Eobania Hesse, 1913; Nachrichtsblatt der Deutschen Malakozoologischen Gesellschaft 45(1): 13. Type species (by monotypy): Helix vermiculata O.F. Müller, 1774.

Type species

Helix massylaea Morelet, 1851 by tautonymy.

Diagnosis

Large shells, spire flat to considerably raised, with or without a malleate surface structure, aperture without or only with a small labial ridge; penial chamber with a solid “false” penial papilla, epiphallus entering the penial chamber through a laterally situated pore, glandulae mucosae with many subdivided tubules, diverticulum very long.

Massylaea massylaea (Morelet, 1851)

Figs 3, 4–8

Helix massylaea Morelet, 1851; Journal de Conchyliologie 2: 354, pl. 9, fig. 1, 2 [La province de Constantine].

Helix punica Morelet, 1851; Journal de Conchyliologie 2: 352, pl. 9, fig. 3, 4 [habite la grande plaine de Temlouk, au sud-est de Constantine].

Helix massylaea var. concolor Bourguignat, 1863; Malacologie de l’Algérie I: 109, plate 9 fig. 9 [no type locality given].

Helix massylaea var. conoïdea Bourguignat, 1863; Malacologie de l’Algérie I: 109 [Ouled-Sultan (Deshayes)].

Helix nitefacta Bourguignat in Péchaud 1883; Excursions malagologiques dans le nord de l’Afrique de La Calle a Alger, d’Alger a Tanger: 99 [l’Aurès oriental à Aïn-Tamagra, au sud de Khenchala].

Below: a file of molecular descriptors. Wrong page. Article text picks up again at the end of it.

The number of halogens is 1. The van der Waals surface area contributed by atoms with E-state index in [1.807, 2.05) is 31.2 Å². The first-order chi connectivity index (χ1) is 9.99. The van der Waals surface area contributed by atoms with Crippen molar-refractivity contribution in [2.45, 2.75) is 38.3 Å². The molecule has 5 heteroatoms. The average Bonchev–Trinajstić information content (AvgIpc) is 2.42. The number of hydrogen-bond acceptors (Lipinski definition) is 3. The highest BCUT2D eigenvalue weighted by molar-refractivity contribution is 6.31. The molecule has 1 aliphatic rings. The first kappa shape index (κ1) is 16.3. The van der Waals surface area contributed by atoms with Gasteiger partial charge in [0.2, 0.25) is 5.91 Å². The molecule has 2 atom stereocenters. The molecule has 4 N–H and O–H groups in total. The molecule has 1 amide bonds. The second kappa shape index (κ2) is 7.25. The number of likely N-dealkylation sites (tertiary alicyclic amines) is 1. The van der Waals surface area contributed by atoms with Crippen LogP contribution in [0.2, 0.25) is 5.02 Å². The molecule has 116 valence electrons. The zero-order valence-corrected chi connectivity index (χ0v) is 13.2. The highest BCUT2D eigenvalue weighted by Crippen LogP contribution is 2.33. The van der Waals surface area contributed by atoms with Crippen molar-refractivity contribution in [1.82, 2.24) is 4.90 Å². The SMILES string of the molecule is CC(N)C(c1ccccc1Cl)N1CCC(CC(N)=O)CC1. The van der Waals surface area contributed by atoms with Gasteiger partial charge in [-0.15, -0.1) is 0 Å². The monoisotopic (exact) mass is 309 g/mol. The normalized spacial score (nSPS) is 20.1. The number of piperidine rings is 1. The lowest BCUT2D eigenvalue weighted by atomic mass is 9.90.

Helix massylaea var. zenatia Kobelt, 1887; Iconographie, (2) 3(1): 3 [Wed Zenati].

Helix punica var. speculatorum Kobelt, 1887; Iconographie, (2) 3(1): 6, Taf. 63, fig. 320–322 [El Kantara].

Massylaea (?) severinae Pallary, 1918; Bulletin de la Société d’histoire naturelle d’Afrique du Nord 9(7): 148 [Aïn el Bey (Constantine) (Philippe Thomas)].

Type specimens

massylaea: 2 syntypes NHMUK 1893.2.4.43.5-6; concolor: syntypes MHNG-MOLL 118330/3 (Constantine on label in coll.); conoidea: not found in coll. Bourguignat; nitefacta: syntype MHNG-MOLL 118331/1; zenatia: not researched; speculatorum: not researched; punica: 3 syntypes NHMUK 1893.2.4.1240-1242; severinae: no type specimens found so far.

Other records

Sigus, 36.1202°N 6.7849°E (Hesse 1920: 41); Tebessa, 35.4142°N 8.1010°E (Hesse 1920: 43, sub punica).

Diagnosis